Albania to Explore Framework for Cryptocurrency Regulations
The government of Albania has stated that it will be considering the creation of cryptocurrency regulations.
The eastern European nation hopes to encourage innovation, investment and, in turn, create jobs relating to the transformative financial technology by providing a welcoming base of operations for startups.
Albania Hoping to Lure Investors and Startups with Crypto Regulation
According to a report in local news source The Tirana Times, the Prime Minister of Albania has stated that creating a regulatory framework could help establish the country as a hub for innovation in the rapidly evolving financial technology space.
Edi Rama spoke on the topic over the weekend during the launch ceremony of the Trans Adriatic Pipeline that will transport Caspian gas to Europe:
“As part of our effort to open up new markets and create new opportunities for well-paid jobs and qualified people… we are exploring the possibility of setting up a regulatory framework on cryptocurrency which is a shocking novelty nowadays and where the opportunity to be innovative and set up a centre of gravity for innovative financial markets is open for every country despite their level of development.”
Rama went on to state that his government had already undertaken considerable research on the subject. Pending favourable results from the assessments completed, the country will begin to promote itself as a central hub for businesses dealing with cryptocurrencies.
Previously, Albania’s government and financial regulators have offered warnings to potential investors, but have not been forthcoming with specific rules relating to the space.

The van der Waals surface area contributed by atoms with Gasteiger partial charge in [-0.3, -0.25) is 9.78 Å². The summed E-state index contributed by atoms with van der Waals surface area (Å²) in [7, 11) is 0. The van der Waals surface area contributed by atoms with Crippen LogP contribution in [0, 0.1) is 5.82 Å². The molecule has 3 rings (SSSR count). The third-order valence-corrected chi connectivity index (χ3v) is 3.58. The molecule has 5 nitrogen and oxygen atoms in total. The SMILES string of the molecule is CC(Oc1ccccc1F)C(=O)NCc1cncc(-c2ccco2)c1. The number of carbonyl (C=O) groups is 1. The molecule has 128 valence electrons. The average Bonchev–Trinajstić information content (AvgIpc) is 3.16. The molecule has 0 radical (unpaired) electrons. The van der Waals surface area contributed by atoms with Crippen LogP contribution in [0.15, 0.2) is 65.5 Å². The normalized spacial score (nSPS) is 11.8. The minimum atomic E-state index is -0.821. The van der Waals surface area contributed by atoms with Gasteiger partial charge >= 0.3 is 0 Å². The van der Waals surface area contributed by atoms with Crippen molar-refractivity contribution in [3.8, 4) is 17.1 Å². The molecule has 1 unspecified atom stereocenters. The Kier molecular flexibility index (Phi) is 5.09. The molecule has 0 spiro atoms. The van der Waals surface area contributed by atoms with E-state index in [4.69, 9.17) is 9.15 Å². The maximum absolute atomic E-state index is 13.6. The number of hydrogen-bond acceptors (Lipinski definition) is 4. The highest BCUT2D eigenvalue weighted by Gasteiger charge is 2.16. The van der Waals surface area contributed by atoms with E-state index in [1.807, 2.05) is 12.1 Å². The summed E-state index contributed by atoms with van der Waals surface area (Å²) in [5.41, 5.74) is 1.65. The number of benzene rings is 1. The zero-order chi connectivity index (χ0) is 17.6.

In July 2017, the central bank stated that virtual currencies existed outside the supervision of the authorities. The institution went on to say that investments were the responsibility of individuals, along with providing a reminder to the public that the Albanian Financial Supervisory Authority has issued no licences for companies creating and distributing virtual currencies.
The head of Albania’s FSA spoke to The Tirana Times about the risks the space poses for investors earlier this year:
“Of course there might be individuals or businesses in Albania investing online using the internet in companies which are issuing these initial coin offerings outside of Albania, but they should be aware that they carry all the risks and are responsible for their own choices when making such an investment.”
In exploring the implications of digital asset regulation, Albania joins the likes of Malta, Gibraltar, and Switzerland. These jurisdictions, along with having much greater experience in attracting startups by using favourable regulations, all have something of a head start on Albania.
They will, therefore, offer strong competition for the Western Baltic state – particularly given that the likes of Binance has already moved to Malta and Gibraltar has licensedits first cryptocurrency exchange as part of its groundbreaking legislative programme.